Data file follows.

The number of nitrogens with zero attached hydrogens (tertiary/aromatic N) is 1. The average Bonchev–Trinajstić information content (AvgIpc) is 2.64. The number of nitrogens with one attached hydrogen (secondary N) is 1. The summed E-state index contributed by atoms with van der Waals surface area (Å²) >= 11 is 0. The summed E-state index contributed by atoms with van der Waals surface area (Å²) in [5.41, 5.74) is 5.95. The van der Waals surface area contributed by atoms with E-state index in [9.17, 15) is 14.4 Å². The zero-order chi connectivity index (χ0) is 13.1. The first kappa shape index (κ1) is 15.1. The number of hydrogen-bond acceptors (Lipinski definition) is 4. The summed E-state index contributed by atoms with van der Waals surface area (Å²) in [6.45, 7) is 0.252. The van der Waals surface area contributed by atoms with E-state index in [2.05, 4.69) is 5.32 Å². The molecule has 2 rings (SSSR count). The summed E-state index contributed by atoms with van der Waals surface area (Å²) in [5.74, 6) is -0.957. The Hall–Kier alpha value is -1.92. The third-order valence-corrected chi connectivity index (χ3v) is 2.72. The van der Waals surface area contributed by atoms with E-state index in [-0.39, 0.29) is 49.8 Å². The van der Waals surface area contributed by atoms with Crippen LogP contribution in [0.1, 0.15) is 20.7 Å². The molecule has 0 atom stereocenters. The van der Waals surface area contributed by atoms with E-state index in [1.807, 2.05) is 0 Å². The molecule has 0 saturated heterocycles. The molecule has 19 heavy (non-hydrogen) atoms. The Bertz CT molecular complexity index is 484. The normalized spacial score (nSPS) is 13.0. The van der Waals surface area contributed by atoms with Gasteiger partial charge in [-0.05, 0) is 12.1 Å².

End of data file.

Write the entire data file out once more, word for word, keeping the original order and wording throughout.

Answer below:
The number of nitrogens with zero attached hydrogens (tertiary/aromatic N) is 1. The average Bonchev–Trinajstić information content (AvgIpc) is 2.64. The number of nitrogens with one attached hydrogen (secondary N) is 1. The summed E-state index contributed by atoms with van der Waals surface area (Å²) >= 11 is 0. The summed E-state index contributed by atoms with van der Waals surface area (Å²) in [5.41, 5.74) is 5.95. The van der Waals surface area contributed by atoms with E-state index in [9.17, 15) is 14.4 Å². The zero-order chi connectivity index (χ0) is 13.1. The first kappa shape index (κ1) is 15.1. The number of hydrogen-bond acceptors (Lipinski definition) is 4. The summed E-state index contributed by atoms with van der Waals surface area (Å²) in [6.45, 7) is 0.252. The van der Waals surface area contributed by atoms with E-state index in [2.05, 4.69) is 5.32 Å². The molecule has 2 rings (SSSR count). The summed E-state index contributed by atoms with van der Waals surface area (Å²) in [5.74, 6) is -0.957. The Hall–Kier alpha value is -1.92. The third-order valence-corrected chi connectivity index (χ3v) is 2.72. The van der Waals surface area contributed by atoms with E-state index in [-0.39, 0.29) is 49.8 Å². The van der Waals surface area contributed by atoms with Crippen LogP contribution in [0.1, 0.15) is 20.7 Å². The molecule has 0 atom stereocenters. The van der Waals surface area contributed by atoms with E-state index in [1.807, 2.05) is 0 Å². The molecule has 0 saturated heterocycles. The molecule has 19 heavy (non-hydrogen) atoms. The Bertz CT molecular complexity index is 484. The normalized spacial score (nSPS) is 13.0. The van der Waals surface area contributed by atoms with Gasteiger partial charge in [-0.05, 0) is 12.1 Å².